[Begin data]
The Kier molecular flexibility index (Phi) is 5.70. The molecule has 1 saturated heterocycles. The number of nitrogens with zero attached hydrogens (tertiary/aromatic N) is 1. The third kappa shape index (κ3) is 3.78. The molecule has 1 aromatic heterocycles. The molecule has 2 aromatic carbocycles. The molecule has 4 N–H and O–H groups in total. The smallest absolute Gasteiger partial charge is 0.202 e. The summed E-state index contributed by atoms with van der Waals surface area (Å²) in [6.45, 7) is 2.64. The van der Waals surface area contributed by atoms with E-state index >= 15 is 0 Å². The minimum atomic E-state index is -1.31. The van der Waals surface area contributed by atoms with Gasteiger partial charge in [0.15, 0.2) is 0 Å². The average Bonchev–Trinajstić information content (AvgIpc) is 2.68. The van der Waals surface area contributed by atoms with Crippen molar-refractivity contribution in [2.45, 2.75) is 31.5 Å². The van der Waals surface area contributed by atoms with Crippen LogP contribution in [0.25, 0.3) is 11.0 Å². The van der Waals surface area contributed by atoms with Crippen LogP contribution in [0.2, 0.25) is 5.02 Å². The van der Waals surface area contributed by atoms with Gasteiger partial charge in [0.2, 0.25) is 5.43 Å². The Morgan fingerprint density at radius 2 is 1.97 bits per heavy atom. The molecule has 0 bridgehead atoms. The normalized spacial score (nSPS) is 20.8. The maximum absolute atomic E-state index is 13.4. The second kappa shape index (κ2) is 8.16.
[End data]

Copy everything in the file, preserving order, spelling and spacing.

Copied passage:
The Kier molecular flexibility index (Phi) is 5.70. The molecule has 1 saturated heterocycles. The number of nitrogens with zero attached hydrogens (tertiary/aromatic N) is 1. The third kappa shape index (κ3) is 3.78. The molecule has 1 aromatic heterocycles. The molecule has 2 aromatic carbocycles. The molecule has 4 N–H and O–H groups in total. The smallest absolute Gasteiger partial charge is 0.202 e. The summed E-state index contributed by atoms with van der Waals surface area (Å²) in [6.45, 7) is 2.64. The van der Waals surface area contributed by atoms with E-state index >= 15 is 0 Å². The minimum atomic E-state index is -1.31. The van der Waals surface area contributed by atoms with Gasteiger partial charge in [0.15, 0.2) is 0 Å². The average Bonchev–Trinajstić information content (AvgIpc) is 2.68. The van der Waals surface area contributed by atoms with Crippen molar-refractivity contribution in [2.45, 2.75) is 31.5 Å². The van der Waals surface area contributed by atoms with Crippen LogP contribution in [0.25, 0.3) is 11.0 Å². The van der Waals surface area contributed by atoms with Crippen LogP contribution in [0.2, 0.25) is 5.02 Å². The van der Waals surface area contributed by atoms with Gasteiger partial charge in [0.2, 0.25) is 5.43 Å². The Morgan fingerprint density at radius 2 is 1.97 bits per heavy atom. The molecule has 0 bridgehead atoms. The normalized spacial score (nSPS) is 20.8. The maximum absolute atomic E-state index is 13.4. The second kappa shape index (κ2) is 8.16.